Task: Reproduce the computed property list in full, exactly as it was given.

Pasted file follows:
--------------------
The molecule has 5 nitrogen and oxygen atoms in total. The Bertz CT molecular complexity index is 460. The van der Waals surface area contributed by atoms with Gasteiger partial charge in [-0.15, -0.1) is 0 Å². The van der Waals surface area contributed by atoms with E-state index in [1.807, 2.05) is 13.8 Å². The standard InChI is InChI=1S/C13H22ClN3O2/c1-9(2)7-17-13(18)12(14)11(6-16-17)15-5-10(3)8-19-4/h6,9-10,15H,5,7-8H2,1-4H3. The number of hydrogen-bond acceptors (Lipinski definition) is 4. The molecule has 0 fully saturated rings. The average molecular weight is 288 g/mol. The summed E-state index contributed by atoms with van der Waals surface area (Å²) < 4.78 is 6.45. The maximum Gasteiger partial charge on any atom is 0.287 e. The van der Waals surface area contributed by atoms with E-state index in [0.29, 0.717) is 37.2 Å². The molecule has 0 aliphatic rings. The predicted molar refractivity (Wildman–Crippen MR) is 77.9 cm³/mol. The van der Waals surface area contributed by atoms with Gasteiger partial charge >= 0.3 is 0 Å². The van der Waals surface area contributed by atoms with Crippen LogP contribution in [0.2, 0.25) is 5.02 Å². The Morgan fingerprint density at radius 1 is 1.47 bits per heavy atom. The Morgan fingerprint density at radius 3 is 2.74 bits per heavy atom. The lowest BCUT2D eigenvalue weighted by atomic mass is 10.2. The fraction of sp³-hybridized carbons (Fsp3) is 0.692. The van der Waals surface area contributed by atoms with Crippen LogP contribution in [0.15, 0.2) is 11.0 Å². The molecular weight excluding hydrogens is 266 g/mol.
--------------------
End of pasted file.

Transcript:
The molecule has 5 nitrogen and oxygen atoms in total. The Bertz CT molecular complexity index is 460. The van der Waals surface area contributed by atoms with Gasteiger partial charge in [-0.15, -0.1) is 0 Å². The van der Waals surface area contributed by atoms with E-state index in [1.807, 2.05) is 13.8 Å². The standard InChI is InChI=1S/C13H22ClN3O2/c1-9(2)7-17-13(18)12(14)11(6-16-17)15-5-10(3)8-19-4/h6,9-10,15H,5,7-8H2,1-4H3. The number of hydrogen-bond acceptors (Lipinski definition) is 4. The molecule has 0 fully saturated rings. The average molecular weight is 288 g/mol. The summed E-state index contributed by atoms with van der Waals surface area (Å²) < 4.78 is 6.45. The maximum Gasteiger partial charge on any atom is 0.287 e. The van der Waals surface area contributed by atoms with E-state index in [0.29, 0.717) is 37.2 Å². The molecule has 0 aliphatic rings. The predicted molar refractivity (Wildman–Crippen MR) is 77.9 cm³/mol. The van der Waals surface area contributed by atoms with Gasteiger partial charge >= 0.3 is 0 Å². The van der Waals surface area contributed by atoms with Crippen LogP contribution in [0.2, 0.25) is 5.02 Å². The Morgan fingerprint density at radius 1 is 1.47 bits per heavy atom. The Morgan fingerprint density at radius 3 is 2.74 bits per heavy atom. The lowest BCUT2D eigenvalue weighted by atomic mass is 10.2. The fraction of sp³-hybridized carbons (Fsp3) is 0.692. The van der Waals surface area contributed by atoms with Crippen LogP contribution in [0.15, 0.2) is 11.0 Å². The molecular weight excluding hydrogens is 266 g/mol.